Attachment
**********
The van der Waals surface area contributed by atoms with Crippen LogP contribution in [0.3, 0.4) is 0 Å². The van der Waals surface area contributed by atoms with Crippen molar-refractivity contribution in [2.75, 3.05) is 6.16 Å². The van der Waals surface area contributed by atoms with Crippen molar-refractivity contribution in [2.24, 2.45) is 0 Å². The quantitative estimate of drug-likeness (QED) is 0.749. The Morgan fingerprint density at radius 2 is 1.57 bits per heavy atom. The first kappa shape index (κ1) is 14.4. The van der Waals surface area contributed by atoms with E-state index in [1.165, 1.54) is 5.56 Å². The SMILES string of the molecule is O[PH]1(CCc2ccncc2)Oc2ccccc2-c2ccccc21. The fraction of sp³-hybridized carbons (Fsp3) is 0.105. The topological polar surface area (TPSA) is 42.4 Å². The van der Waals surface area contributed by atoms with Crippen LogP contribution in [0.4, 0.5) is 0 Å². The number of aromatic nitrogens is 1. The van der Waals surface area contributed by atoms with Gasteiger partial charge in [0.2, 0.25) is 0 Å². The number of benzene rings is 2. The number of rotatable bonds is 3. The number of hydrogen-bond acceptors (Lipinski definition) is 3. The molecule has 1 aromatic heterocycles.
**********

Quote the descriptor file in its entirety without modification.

The van der Waals surface area contributed by atoms with Crippen LogP contribution in [0.3, 0.4) is 0 Å². The van der Waals surface area contributed by atoms with Crippen molar-refractivity contribution in [2.75, 3.05) is 6.16 Å². The van der Waals surface area contributed by atoms with Crippen molar-refractivity contribution in [2.24, 2.45) is 0 Å². The quantitative estimate of drug-likeness (QED) is 0.749. The Morgan fingerprint density at radius 2 is 1.57 bits per heavy atom. The first kappa shape index (κ1) is 14.4. The van der Waals surface area contributed by atoms with E-state index in [1.165, 1.54) is 5.56 Å². The SMILES string of the molecule is O[PH]1(CCc2ccncc2)Oc2ccccc2-c2ccccc21. The fraction of sp³-hybridized carbons (Fsp3) is 0.105. The topological polar surface area (TPSA) is 42.4 Å². The van der Waals surface area contributed by atoms with Crippen LogP contribution in [0.4, 0.5) is 0 Å². The number of aromatic nitrogens is 1. The van der Waals surface area contributed by atoms with Gasteiger partial charge in [0.2, 0.25) is 0 Å². The number of benzene rings is 2. The number of rotatable bonds is 3. The number of hydrogen-bond acceptors (Lipinski definition) is 3. The molecule has 1 aromatic heterocycles.